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Disney Cast Member

Disney’s corporate culture is extremely pronounced. As a Cast Member, you learn all the ins and outs of being a part of the magic. While these habits are a strict requirement when you’re working in the parks, many become life-long habits that you can’t seem to shake, even after you’ve left.

1. The Disney point

The Disney Point

Doing the Disney PointImage: Bob B. Brown, Flickr (license)

The “Disney Point” is a hand gesture that’s ruthlessly drilled into Cast Members. Many cultures see the one-fingered point as a rude gesture, so Disney Cast Members are instructed to use either a two-fingered point, known as the “Disney Point,” or a full open hand. Whichever one you choose, you’ll probably be using it for life. Disney Cast Members do a lot of pointing. Far more than you would probably imagine. They point out the restrooms, the parade route, the attraction entrance, the shelf of souvenir mugs, the hidden Mickeys, and all the other details guests can never seem to find.

Long after leaving Disney, most Cast Members still unconsciously do the “Disney Point.” After all that time using the politically correct hand gesture, anything else just feels wrong.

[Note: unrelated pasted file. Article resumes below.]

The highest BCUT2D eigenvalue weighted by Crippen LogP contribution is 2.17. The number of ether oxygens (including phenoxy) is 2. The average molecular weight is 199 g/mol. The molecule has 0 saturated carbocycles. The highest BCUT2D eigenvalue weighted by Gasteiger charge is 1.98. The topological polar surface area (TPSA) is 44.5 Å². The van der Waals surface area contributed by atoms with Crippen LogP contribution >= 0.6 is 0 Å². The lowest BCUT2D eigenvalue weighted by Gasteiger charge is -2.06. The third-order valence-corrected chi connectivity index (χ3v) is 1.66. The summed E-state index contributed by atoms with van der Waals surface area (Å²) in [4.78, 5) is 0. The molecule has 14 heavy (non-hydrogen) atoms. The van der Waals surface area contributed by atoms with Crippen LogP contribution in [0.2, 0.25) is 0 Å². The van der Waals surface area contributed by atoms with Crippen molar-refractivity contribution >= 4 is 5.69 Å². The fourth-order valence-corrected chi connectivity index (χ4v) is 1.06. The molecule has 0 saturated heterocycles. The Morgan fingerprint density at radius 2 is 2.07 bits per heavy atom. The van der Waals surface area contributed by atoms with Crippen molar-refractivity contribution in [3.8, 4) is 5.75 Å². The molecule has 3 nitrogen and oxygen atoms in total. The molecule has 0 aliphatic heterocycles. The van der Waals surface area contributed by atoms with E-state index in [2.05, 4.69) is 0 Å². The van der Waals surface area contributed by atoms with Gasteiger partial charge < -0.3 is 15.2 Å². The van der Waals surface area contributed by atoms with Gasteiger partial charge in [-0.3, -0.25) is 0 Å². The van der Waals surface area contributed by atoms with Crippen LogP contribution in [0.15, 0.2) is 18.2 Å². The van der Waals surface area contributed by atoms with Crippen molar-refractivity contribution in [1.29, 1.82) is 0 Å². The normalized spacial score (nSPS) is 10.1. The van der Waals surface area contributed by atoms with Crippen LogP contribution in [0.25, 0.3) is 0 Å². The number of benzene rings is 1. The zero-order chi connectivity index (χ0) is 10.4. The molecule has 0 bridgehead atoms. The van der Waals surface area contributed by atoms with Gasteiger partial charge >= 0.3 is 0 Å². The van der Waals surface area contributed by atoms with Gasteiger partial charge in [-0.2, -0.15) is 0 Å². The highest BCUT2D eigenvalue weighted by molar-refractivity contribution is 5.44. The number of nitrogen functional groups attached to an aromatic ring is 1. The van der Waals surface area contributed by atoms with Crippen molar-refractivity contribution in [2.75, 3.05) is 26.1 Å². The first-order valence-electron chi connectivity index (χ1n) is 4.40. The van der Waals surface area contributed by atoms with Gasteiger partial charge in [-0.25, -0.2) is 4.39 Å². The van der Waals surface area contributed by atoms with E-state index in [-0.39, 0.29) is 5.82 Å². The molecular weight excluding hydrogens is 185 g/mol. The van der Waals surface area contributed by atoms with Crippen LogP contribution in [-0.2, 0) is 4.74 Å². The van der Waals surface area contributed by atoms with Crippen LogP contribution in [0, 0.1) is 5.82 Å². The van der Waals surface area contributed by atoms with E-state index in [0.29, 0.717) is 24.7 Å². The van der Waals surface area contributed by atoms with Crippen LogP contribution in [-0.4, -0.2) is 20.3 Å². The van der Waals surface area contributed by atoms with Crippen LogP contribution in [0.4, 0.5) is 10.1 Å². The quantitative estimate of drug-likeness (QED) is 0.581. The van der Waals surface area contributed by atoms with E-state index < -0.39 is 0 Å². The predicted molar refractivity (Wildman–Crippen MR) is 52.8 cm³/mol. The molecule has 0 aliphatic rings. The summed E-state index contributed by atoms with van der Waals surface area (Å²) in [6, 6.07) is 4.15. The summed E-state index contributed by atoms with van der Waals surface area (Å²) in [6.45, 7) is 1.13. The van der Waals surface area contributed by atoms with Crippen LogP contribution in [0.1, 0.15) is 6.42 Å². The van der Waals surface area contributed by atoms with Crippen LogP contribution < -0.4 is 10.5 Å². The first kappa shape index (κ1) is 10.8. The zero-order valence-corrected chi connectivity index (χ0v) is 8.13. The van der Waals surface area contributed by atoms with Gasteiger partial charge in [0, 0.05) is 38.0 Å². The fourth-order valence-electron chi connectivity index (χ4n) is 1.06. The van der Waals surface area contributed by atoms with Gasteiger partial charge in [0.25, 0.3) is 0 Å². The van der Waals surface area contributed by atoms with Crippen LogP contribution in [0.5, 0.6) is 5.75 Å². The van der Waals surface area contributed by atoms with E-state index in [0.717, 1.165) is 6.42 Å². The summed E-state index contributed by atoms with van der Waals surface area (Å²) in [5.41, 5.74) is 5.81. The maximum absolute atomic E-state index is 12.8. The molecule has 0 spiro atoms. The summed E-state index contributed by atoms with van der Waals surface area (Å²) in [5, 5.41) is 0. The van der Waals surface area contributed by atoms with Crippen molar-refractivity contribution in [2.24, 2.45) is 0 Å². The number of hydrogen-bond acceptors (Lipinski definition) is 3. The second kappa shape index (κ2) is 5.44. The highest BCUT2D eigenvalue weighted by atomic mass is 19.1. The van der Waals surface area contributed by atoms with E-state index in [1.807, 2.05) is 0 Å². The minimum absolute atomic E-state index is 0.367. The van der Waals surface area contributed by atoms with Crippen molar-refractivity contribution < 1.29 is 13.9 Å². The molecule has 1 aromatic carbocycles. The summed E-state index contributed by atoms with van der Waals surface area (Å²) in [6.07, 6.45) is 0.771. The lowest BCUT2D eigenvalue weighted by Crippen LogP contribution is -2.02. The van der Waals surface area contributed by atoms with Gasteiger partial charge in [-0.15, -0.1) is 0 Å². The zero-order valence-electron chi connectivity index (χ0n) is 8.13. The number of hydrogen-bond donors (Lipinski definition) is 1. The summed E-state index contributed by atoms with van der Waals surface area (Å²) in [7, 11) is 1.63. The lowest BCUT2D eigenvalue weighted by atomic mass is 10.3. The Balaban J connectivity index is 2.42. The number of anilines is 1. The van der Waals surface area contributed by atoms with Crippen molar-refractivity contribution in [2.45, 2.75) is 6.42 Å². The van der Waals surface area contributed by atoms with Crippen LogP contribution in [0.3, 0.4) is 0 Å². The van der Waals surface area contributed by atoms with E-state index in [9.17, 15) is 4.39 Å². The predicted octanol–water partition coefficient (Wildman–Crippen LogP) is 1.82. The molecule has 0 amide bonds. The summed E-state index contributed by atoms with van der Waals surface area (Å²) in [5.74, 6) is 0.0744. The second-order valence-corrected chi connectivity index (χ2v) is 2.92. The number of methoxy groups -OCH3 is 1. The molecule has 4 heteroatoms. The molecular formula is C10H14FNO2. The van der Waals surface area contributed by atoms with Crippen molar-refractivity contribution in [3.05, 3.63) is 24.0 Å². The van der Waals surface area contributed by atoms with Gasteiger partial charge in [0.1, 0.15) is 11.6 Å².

2. Incessant queue analysis

Attraction queue

The beauty of a well-made queueImage: Sam Howzit, Flickr (license)

Disney is nothing if not efficient. Their queues are designed to keep guests pleasantly entertained and patiently waiting, often for hours. Disorganization for an operation of this size would spell disaster. Cast Members learn all the finer points of crowd management and queue control, and those principles carry over nearly anywhere there’s a big group of people.

Those throngs of people pushing in to get a musician’s autograph after the show just seem wrong. Where are the neat lines? Isn’t there a handler somewhere? Why don’t we have some ropes and stanchions? Winding lines in inefficient arrangements are frustrating as well. Funny how small town theater employees don’t always know the fastest and easiest way to open and close rows to accommodate the current crowd level. Though you can’t always do anything about it, these are little details you’ll always notice after working in the parks.

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